Robert Wise and the Co-Evolution of Cinematic Expression and Audience Perception

Robert Wise (1914–2005)

One of the most memorable days of my life was when motion picture director and editor Robert “Bob” Wise spent the afternoon with me going over the rough cut of my thesis film at the American Film Institute Conservatory. As Bob went through every cut with me and shared his wisdom I kept thinking to myself “My God, the man who edited Citizen Kane is helping me edit my film!” I learned so much from Bob that day, both about filmmaking and about life. One of these “Wise” lessons was his sharing with me his perceptions about a possible connection between the evolution of consciousness and the evolution of the cinema.

Over his illustrious 60-year career, Bob observed that the perceptual consciousness of the cinematic audience appeared to advance along with the cinema. As a result, filmmakers expanded their ability to communicate more information, in more abstract forms, within shorter durations of time. Bob explained that when he first started in the film industry audiences required very clear linear story structures, and that gradually throughout his career, the audiences seemed to develop the ability to more readily and quickly project meaning across discontinuous and non-linear cinematic structures.

To illustrate one aspect of this evolution, Bob used the example of a cinematic sequence that has a character driving to another character’s house for a meeting. In the old days, filmmakers had to show the person driving the car, stopping the car, getting out of the car, walking up to the house, knocking on the door, and then going inside. Gradually over time, the audience has advanced to the point of being able to accept a direct cut from a person driving a car to them suddenly being inside someone’s house. Wise believed that these advancements in both cinematic expression and the perceptual consciousness of the cinematic audience were the product of an interdependent and co-evolutionary relationship between the cinema and the audience.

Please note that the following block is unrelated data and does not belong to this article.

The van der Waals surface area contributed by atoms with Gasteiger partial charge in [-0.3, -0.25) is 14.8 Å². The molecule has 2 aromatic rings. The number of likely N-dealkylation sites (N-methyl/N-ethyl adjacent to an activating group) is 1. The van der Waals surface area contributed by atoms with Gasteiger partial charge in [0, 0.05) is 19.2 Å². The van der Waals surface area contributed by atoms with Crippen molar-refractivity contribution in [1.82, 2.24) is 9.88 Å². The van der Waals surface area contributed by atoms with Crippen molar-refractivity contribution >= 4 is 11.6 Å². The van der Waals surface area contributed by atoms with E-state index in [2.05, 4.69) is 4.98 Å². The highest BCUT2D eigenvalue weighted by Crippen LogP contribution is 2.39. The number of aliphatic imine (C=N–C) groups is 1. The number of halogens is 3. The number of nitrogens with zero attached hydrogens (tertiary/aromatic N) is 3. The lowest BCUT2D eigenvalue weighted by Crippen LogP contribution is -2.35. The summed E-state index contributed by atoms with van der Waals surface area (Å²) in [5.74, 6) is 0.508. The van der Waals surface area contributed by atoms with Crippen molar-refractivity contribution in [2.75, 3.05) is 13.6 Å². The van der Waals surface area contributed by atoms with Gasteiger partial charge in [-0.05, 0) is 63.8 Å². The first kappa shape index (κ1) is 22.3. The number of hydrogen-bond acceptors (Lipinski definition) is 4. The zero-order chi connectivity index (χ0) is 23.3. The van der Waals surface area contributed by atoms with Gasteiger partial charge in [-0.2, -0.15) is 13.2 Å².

This observation appears to concur with the contentions of integral theorists Sri Aurobindo, Jean Gebser, and Ken Wilber, and complex thought theorist Edgar Morin, that art and artistic movements and trends, including the cinematic arts, have a tendency to influence and be affected by the evolution of individual and collective consciousness.

By means of the [cinematic] machine, in their own likeness, our dreams are projected and objectified. They are industrially fabricated, collectively shared. They come back upon our waking life to mold it, to teach us how to live or not to live. We reabsorb them, socialized, useful, or else they lose themselves in us, we lose ourselves in them. There they are stored ectoplasms, astral bodies that feed off our persons and feed us, archives of soul. — Edgar Morin

At the end of our time together Bob was called away suddenly, but before he left the editing room he paused to compliment my work and said, “I hope I helped you a little bit…” Of course, I profusely thanked him and assured him his help was beyond measure. As Bob walked off, I thought about his last words to me and felt a mysterious shift inside me. In that brief moment, it seemed as though I had received a kind of shaktipat, or life-lesson-energetic-transmission, from this amazing man. After all the awards, honors and accolades Robert Wise was still a sweet and deeply humble human being, and his living presence and example penetrated me in ways I still cannot describe. I will never forget that moment, and every moment I was blessed by his presence. In my heart and mind, I believe Robert Wise was a true Cinematic Bodhisattva.